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Nick Hope

Member Since 12 Sep 2004
Offline Last Active Yesterday, 09:47 PM

Posts I've Made

In Topic: Bryde's Whales in Raja Ampat

Yesterday, 09:51 PM

Nice one Mike.

In Topic: New Nauticam 29 port for Panasonic 14-42mm PZ could be a blast for 4K video s...

10 February 2016 - 11:37 PM

I don't think I ever use my CMC for fish apart from static ones that are convinced they are invisible, or ones that are still in their eggs :)

In Topic: New Nauticam 29 port for Panasonic 14-42mm PZ could be a blast for 4K video s...

09 February 2016 - 07:41 PM

Nice tests Richard. I love my CMC. My Subsees get left at home since I got mine.

In Topic: Anilao Dragonets - sp?

09 February 2016 - 07:37 PM

Yes, female Synchiropus morrisoni.

In Topic: High CRI video lights for macro work

06 February 2016 - 11:06 PM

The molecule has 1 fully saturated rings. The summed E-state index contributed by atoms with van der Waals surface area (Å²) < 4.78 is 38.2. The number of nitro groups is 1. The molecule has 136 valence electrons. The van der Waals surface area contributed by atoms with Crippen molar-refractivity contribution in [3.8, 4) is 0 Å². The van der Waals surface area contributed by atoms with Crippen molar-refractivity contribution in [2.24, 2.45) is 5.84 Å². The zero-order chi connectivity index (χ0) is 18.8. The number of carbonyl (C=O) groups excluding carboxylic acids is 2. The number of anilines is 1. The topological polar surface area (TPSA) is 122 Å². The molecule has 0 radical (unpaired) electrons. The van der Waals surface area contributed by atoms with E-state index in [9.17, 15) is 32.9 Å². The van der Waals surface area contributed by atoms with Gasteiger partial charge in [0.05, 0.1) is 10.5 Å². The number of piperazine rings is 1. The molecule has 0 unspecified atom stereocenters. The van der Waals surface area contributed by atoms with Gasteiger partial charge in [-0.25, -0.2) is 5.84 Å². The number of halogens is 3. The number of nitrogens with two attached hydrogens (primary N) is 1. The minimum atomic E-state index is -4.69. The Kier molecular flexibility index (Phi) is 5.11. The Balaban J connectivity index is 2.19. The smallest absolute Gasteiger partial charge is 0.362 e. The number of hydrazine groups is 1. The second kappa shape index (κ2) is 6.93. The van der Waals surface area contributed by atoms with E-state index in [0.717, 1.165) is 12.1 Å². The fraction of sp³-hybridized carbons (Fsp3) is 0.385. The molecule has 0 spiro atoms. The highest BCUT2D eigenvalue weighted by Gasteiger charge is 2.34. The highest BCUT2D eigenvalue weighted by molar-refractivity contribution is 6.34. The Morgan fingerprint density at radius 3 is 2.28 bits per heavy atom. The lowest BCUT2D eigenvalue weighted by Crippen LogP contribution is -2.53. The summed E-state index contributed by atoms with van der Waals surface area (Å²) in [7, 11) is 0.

The traditional standard for movies and video is a shutter speed of half the frame rate (known as 180 degree shutter because old rotary shutters were open half of a 360 degree rotation) i.e. 1/50 for 25fps. 1/60 for 30fps. This gives a natural smoothness to motion without being too staccato (from faster shutter speeds) or too blurry (from slower shutter speeds). But the shutter absolutely doesn't have to be set to that. If there is no motion in the video then it doesn't matter, and a 360 degree shutter (e.g. 1/25 at 25fps) can be useful in low light situations where your aperture is wide open and you don't want to increase ISO any more because of noise. Conversely, loads of the footage in my Mucky Secrets documentary was shot at shutter speeds faster than 1/50 because I had too much light and I was out of the habit of using ND filters. However if you're shooting 25fps video with 1/25 shutter speed and there is substantial movement then the result is going to be blurry and you're better off adjusting other parameters to get more light if you can.